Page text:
PCB Manufacturing Process is steps of printed circuit boards manufacturing . Rayming is one of PCB Board manufacturer in china , Have 10 years experience on PCB board manufacturing . PCB Capability 1 – 56 Layers .
At RayMing, we take intrinsic steps to ensure that the quality of our work matches and exceeds the expectations of our customers. The RayMing team utilizes the latest in PCB board manufacturing technology and equipment to meet the demand for quality. Our dedication to providing quality PCB products and services have helped us earn the trust and respect of our customers.
We constantly work towards creating innovative solutions, and we spare no expense in acquiring the latest in PCB board manufacturing technologies and an experienced workforce. This places us in a strong position to provide top notch services, from PCB manufacturing to assembly ,testing and delivery.
PCB Board Manufacturing Steps
First :PCB Film Generation
Films for all of the copper and soldermask layers are made from photographically exposed mylar. We generate these films from your design files, creating an exact (1:1) film representation of your design. When Gerber files are submitted, each individual Gerber file represents one layer of the PCB Board .
Second :PCB Select Raw Material
Industry standard 1.6mm thick FR-4 laminate copper clad on two sides. Panels will be sized to accommodate many boards.
3rd :PCB Drill Holes
Through holes required for your PCB design are created from your submitted files, using NC drill machines and carbide drill bits.
4th : PCB Electroless Copper
In order for the through holes to electrically connect to different layers of the PCB, a thin layer of copper is chemically deposited into the through holes. This copper will later be thickened through electrolytic copper plating (step 6th).
5th :PCB Apply Photo-resist and Image
To transfer the PCB design from the electronic CAD data to the physical circuit board, we start by applying photosensitive photo-resist to the panel,covering the entire board area. Then the copper layer film image (step first ) is placed over the board, a high intensity UV light source exposes the uncovered portion of the photo-resist. Then we chemically develop the board (remove the unexposed photo-resist from the panel) creating the pads and traces.
6th : PCB Pattern Plate
This step is an electrochemical process which builds copper thickness into the holes and onto the surface of the PCB. Once the copper thickness is built up on the circuitry and in the holes, we plate and additional layer of tin to the exposed surface. This tin will protect the plated copper during the etching process (step 7th ) and be later removed.
7th:PCB Strip & PCB Etch
This process takes place in multiple steps. The first is to chemically remove (strip) the photo-resist from the panel. Then the newly exposed copper is chemically removed (etched) from the panel. The tin applied in step 6 protects the desired copper circuitry from being etched. At this point, the fundamental circuitry of the PCB is defined. Finally, the protective layer of tin is chemically removed (stripped) to expose the copper circuitry.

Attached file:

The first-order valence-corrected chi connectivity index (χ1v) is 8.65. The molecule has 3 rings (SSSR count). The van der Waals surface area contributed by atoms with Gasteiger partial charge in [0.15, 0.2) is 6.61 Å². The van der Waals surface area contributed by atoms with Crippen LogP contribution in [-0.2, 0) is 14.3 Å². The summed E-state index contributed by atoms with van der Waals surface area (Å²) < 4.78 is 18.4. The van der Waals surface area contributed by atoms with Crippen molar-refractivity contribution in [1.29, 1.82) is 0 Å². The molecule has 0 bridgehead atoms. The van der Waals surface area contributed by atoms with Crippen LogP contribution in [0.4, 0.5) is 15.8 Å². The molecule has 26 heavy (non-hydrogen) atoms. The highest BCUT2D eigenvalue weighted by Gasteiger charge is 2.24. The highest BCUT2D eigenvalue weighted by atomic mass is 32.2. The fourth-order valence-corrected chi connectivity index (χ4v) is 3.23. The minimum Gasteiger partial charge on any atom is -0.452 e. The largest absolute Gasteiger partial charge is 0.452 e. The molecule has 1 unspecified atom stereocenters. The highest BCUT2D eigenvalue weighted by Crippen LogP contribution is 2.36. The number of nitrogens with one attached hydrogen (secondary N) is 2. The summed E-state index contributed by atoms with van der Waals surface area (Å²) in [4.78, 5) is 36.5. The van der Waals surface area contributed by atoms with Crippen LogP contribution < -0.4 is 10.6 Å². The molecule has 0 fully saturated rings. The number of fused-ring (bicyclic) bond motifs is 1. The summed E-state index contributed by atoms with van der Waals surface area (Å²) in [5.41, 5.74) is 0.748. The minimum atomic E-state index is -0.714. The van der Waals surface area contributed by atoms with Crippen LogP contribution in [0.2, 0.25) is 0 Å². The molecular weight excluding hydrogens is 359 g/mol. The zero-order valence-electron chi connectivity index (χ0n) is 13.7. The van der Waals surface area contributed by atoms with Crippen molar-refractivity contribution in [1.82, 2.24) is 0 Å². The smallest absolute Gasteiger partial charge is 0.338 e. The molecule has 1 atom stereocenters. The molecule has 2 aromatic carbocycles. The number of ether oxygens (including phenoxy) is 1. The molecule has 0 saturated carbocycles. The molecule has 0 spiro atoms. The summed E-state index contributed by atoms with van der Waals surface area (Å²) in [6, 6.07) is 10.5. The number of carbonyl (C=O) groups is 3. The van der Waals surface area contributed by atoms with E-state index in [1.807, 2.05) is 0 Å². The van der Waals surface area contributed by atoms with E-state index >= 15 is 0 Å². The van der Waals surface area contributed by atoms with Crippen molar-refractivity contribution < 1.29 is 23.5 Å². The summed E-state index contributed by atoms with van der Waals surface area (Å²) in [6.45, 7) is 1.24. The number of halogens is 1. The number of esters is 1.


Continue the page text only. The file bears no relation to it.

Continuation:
8th :PCB Solder mask
Next we coat the entire panel with a liquid soldermask layer. Using films and high intensity UV light (similar to step 5th) we expose the solderable areas of the PCB. The main function of the soldermask is to protect the majority of the copper circuitry from oxidation, damage and corrosion as well as maintain isolation of the circuits during assembly.
9th: PCB Legend (silkscreen)
Next we print the reference designators, logos, and other information contained in the electronic files onto the panel. This process is very similar to an inkjet printing process, but designed specifically for PCBs
10th : PCB Surface Finish
The final surface finish is then applied to the panels. This surface finish (tin / lead solder or immersion silver,gold plating ) is used to protect the copper (solderable surfaces) from oxidation as well as act as a site for soldering of electronic components to the PCB.
11th: PCB Fabrication
Finally , but not least, we route the perimeter of the PCB from the larger panel using NC equipment. The PCB board is now complete, and is quickly shipped to you.
This is single side PCB and double sided PCB board manufacturing process , Multi-layer PCB board manufacturing will be more complicate . need press lamination .
After 11 PCB manufacturing steps , We will do 100% Electronic E-test for your PCB board .
RayMing will be your one-stop source for all types of PCBs, Printed Circuit board manufacturing, and Full Turnkey PCB Assembly. We specialize in high layer count PCBs, Engineering PCB Prototypes, and the full range of Electronics Manufacturing Services. Every PCB is built to the highest quality standards, including Flex PCB and Rigid Flex PCB boards and Circuit Board Assemblies. Our Electronic Assembly Service is unmatched anywhere in speed, quality, and workmanship. From bare circuit boards to box build and final assembly, RayMing PCB is your premier source, with the most competitive pricing in the industry and a commitment to total customer satisfaction.